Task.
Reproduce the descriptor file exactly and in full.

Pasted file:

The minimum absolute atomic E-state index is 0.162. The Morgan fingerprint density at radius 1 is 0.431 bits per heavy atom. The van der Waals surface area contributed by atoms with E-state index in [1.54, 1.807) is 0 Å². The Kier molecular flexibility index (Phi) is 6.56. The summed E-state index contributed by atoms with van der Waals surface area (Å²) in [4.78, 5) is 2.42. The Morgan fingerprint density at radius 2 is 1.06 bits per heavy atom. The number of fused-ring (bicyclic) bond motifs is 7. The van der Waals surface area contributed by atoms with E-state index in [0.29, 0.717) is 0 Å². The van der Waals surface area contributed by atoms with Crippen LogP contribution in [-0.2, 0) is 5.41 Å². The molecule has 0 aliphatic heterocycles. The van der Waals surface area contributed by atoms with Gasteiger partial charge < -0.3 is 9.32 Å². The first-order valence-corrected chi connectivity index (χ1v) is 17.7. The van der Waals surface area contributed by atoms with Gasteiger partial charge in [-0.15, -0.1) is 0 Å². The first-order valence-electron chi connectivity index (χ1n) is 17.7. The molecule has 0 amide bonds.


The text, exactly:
The minimum absolute atomic E-state index is 0.162. The Morgan fingerprint density at radius 1 is 0.431 bits per heavy atom. The van der Waals surface area contributed by atoms with E-state index in [1.54, 1.807) is 0 Å². The Kier molecular flexibility index (Phi) is 6.56. The summed E-state index contributed by atoms with van der Waals surface area (Å²) in [4.78, 5) is 2.42. The Morgan fingerprint density at radius 2 is 1.06 bits per heavy atom. The number of fused-ring (bicyclic) bond motifs is 7. The van der Waals surface area contributed by atoms with E-state index in [0.29, 0.717) is 0 Å². The van der Waals surface area contributed by atoms with Crippen LogP contribution in [-0.2, 0) is 5.41 Å². The molecule has 0 aliphatic heterocycles. The van der Waals surface area contributed by atoms with Gasteiger partial charge < -0.3 is 9.32 Å². The first-order valence-corrected chi connectivity index (χ1v) is 17.7. The van der Waals surface area contributed by atoms with Gasteiger partial charge in [-0.15, -0.1) is 0 Å². The first-order valence-electron chi connectivity index (χ1n) is 17.7. The molecule has 0 amide bonds.